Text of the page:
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Can the Sixers Reach the Finals After a Whirlwind Year?

The NBA’s current breakneck pace of player transaction can make even a single season feel like ages ago. There was the Clippers’ coup of Kawhi Leonard and Paul George, the Lakers’ acquisition of Anthony Davis, the Nets’ addition of Kevin Durant and the Celtics’ Kemba-Kyrie point guard replacement. 

The Sixers have done plenty of shuffling of their own as the league changes around them. They received Jimmy Butler in November 2018, then traded him to Miami in July. Philadelphia chose to commit to Tobias Harris, shelling out $180 million over five years for the 27-year-old forward. Elton Brand and Co. have completely reshaped the Sixers’ roster since 2017-18. Robert Covington and Dario Saric were sent to Minnesota. Markelle Fultz is in Orlando and J.J. Reddick is now with Zion Williamson in New Orleans. Even the beloved T.J. McConnell is gone.

The cupboards obviously aren’t bare, though. Al Horford left Boston for its Eastern Conference rival, and Josh Richardson was the jewel of the Jimmy Butler trade after a breakout year in Miami. The Sixers fell one Kawhi Leonard buzzer-beater short of the Eastern Conference finals last year. Have their offseason moves paved the way for the franchise’s first Finals since 2001? The talent appears to be in place. 

Ben Simmons

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Philadelphia’s turnstile of player movement has resulted in one of the NBA’s most imposing starting fives, one that when healthy, could rate as one of the league’s best five-man lineups. The Sixers outscored opponents by 19.5 points per 100 possessions with Reddick, Harris, Butler, Joel Embiid and Ben Simmons on the floor last season. That mark ranked fourth in the league, and best among all starting lineups. Richardson is expected to replace Reddick in the backcourt, and Horford could slide to the four as Tobias Harris moves to the three. Such a lineup may suffer a touch offensively without the sharpshooter of Reddick, though its collective length should wreak havoc throughout the Eastern Conference. Philadelphia’s starting five allowed 103.1 points per 100 possessions last year, eighth best among the 48 units to log 100 minutes. The Sixers should vault into the top five this year. 

Butler was a true two-way force for Philadelphia last season. He embraced the unsung work on the boards and on the defensive end, drawing the toughest assignments in the NBA on many nights. Butler deferred shots to defend Kawhi Leonard and Giannis Antetokounmpo, shedding a shaky reputation after an ugly exit from Minnesota. Butler was a flexible defensive piece and a reliable option late in the shot clock. Philadelphia will miss his presence.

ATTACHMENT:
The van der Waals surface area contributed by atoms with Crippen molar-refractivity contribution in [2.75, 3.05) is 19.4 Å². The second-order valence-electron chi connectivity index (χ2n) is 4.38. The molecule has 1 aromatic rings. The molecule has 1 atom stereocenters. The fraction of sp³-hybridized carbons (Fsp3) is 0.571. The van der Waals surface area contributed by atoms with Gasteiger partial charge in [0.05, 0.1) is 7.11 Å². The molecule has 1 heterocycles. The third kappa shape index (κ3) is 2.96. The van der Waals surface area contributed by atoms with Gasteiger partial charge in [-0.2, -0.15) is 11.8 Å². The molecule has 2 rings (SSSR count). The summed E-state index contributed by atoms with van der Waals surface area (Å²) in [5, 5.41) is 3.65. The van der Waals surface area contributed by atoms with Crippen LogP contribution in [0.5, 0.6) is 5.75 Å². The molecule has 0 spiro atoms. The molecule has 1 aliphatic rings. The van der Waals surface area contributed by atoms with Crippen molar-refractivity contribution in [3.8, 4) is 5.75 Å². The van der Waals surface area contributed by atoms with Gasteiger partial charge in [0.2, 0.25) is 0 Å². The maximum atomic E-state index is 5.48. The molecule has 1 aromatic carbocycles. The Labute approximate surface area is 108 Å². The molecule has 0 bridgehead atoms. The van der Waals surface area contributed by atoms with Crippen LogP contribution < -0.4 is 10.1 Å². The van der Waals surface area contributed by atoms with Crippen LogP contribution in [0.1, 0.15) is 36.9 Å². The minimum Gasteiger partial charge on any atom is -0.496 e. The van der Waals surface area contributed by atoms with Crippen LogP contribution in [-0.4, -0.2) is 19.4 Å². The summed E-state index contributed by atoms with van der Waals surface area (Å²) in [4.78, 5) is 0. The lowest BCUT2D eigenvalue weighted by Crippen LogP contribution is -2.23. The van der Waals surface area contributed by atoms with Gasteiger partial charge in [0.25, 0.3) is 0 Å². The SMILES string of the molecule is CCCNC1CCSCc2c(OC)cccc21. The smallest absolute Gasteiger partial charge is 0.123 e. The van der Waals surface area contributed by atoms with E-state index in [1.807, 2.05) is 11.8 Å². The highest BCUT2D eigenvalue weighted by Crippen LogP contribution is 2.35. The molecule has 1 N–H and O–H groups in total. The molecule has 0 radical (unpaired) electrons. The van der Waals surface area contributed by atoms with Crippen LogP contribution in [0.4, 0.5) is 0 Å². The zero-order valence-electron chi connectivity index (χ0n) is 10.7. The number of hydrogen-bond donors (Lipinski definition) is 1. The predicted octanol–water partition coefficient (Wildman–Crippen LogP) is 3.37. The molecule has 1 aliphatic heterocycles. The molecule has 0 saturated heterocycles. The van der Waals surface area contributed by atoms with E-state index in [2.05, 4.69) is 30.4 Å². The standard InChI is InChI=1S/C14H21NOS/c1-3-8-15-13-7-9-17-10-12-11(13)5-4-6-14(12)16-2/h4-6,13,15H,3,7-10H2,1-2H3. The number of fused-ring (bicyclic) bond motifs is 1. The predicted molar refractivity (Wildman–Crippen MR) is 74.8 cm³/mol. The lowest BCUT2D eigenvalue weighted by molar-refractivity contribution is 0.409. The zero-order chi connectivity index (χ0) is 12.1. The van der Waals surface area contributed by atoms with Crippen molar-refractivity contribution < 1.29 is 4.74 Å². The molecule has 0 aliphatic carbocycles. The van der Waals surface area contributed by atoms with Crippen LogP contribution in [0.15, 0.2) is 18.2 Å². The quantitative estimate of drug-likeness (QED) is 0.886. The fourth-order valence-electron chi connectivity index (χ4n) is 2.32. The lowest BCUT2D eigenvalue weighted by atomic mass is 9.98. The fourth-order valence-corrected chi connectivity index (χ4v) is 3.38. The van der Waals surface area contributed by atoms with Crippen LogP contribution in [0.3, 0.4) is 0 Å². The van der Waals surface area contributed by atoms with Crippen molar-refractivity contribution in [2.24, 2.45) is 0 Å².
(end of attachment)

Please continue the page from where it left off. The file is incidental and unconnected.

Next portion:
Can Richardson approximate 70% of Butler’s value? The Tennessee product could prove vital to the Sixers’ title aspirations. Richardson is an athletic defensive wing, and he’ll contribute to Philadelphia’s impressive length. He’s a passable three-point shooter, and he improved as a shot creator with added responsibility in 2018-19. Philadelphia will likely miss Butler most in late-game and isolation situations. He was at times a more effective option than Embiid, and a necessary outlet as teams sagged off Simmons at will. Perhaps Horford can help fill that void. Richardson isn’t the player to solve Philadelphia’s late-game woes. 

Joel Embiid

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Horford is perhaps the chief reason for Finals optimism in Philadelphia. Previously a Sixers killer, Horford appears to be a snug fit for Philadelphia on both sides of the ball. Horford’s offensive malleability will be critical to the Sixers given Simmons’s limited game and Embiid’s ball dominance. Horford excels as a screener and pick-and-pop specialist, and he’s an excellent fulcrum from the elbow. He doesn’t need the ball, but he’s decisive and smart when he receives it. His calm could settle Philadelphia’s youthful jitters. 

The defensive pairing of Horford and Embiid could be elite. Embiid finished fourth in the Defensive Player of the Year voting in 2018-19, improving as a rotational defender to complement his prowess defending the tin. Horford should help cover for Embiid’s shaky standing on the perimeter, rolling his coverage toward the conference’s more mobile bigs (namely Brook Lopez). Horford was finally given an All-Defense selection in 2017-18, a nice recognition of his efforts, albeit a few years too late. There may not be a smarter defender in the game outside of Draymond Green. Embiid is a generational talent, and Horford should be a crucial cog to keep the Sixers’ machine rolling. 

Philadelphia appears to have a solid window to compete for the Finals well into the next decade. Tobias Harris is in Philadelphia through 2024. Ben Simmons is signed through 2025. Joel Embiid’s contract expires in 2023, though a lucrative extension could be down the line. Constant contention is a viable path. But the Sixers may need to strike while the iron is hot in 2020. Durant and the Nets should return to title contention by 2020-21. Boston could rise after a brief reset. For 2020, though, the contenders in the East are slim. It’s now Finals or bust in the City of Brotherly Love.


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